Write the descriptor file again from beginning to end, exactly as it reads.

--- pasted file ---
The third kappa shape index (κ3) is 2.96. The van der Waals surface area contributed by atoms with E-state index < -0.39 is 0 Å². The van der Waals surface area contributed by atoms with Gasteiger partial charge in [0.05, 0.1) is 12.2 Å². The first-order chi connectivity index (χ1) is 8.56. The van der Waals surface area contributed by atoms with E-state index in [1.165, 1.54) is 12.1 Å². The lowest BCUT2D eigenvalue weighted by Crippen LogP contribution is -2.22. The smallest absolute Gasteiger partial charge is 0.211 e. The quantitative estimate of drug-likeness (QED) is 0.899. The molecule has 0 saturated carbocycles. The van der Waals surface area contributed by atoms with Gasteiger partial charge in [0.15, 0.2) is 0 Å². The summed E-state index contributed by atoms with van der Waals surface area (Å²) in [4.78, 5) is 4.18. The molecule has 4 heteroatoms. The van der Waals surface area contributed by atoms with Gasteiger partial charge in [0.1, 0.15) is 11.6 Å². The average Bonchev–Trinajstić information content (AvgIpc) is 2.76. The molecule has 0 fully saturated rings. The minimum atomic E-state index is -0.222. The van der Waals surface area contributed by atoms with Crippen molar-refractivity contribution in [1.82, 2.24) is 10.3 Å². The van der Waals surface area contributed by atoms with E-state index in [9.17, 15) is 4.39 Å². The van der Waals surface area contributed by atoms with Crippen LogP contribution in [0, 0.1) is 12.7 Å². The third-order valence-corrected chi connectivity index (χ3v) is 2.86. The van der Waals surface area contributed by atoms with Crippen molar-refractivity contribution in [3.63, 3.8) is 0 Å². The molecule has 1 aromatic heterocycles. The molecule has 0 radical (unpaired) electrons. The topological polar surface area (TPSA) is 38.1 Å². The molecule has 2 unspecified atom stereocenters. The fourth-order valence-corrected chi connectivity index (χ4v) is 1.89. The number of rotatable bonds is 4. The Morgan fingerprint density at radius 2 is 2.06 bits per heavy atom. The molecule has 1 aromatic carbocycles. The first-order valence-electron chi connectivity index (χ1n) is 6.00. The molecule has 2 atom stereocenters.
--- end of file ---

The third kappa shape index (κ3) is 2.96. The van der Waals surface area contributed by atoms with E-state index < -0.39 is 0 Å². The van der Waals surface area contributed by atoms with Gasteiger partial charge in [0.05, 0.1) is 12.2 Å². The first-order chi connectivity index (χ1) is 8.56. The van der Waals surface area contributed by atoms with E-state index in [1.165, 1.54) is 12.1 Å². The lowest BCUT2D eigenvalue weighted by Crippen LogP contribution is -2.22. The smallest absolute Gasteiger partial charge is 0.211 e. The quantitative estimate of drug-likeness (QED) is 0.899. The molecule has 0 saturated carbocycles. The van der Waals surface area contributed by atoms with Gasteiger partial charge in [0.15, 0.2) is 0 Å². The summed E-state index contributed by atoms with van der Waals surface area (Å²) in [4.78, 5) is 4.18. The molecule has 4 heteroatoms. The van der Waals surface area contributed by atoms with Gasteiger partial charge in [0.1, 0.15) is 11.6 Å². The average Bonchev–Trinajstić information content (AvgIpc) is 2.76. The molecule has 0 fully saturated rings. The minimum atomic E-state index is -0.222. The van der Waals surface area contributed by atoms with Crippen molar-refractivity contribution in [1.82, 2.24) is 10.3 Å². The van der Waals surface area contributed by atoms with E-state index in [9.17, 15) is 4.39 Å². The van der Waals surface area contributed by atoms with Crippen LogP contribution in [0, 0.1) is 12.7 Å². The third-order valence-corrected chi connectivity index (χ3v) is 2.86. The van der Waals surface area contributed by atoms with Crippen molar-refractivity contribution in [3.63, 3.8) is 0 Å². The molecule has 1 aromatic heterocycles. The molecule has 0 radical (unpaired) electrons. The topological polar surface area (TPSA) is 38.1 Å². The molecule has 2 unspecified atom stereocenters. The fourth-order valence-corrected chi connectivity index (χ4v) is 1.89. The number of rotatable bonds is 4. The Morgan fingerprint density at radius 2 is 2.06 bits per heavy atom. The molecule has 1 aromatic carbocycles. The first-order valence-electron chi connectivity index (χ1n) is 6.00. The molecule has 2 atom stereocenters.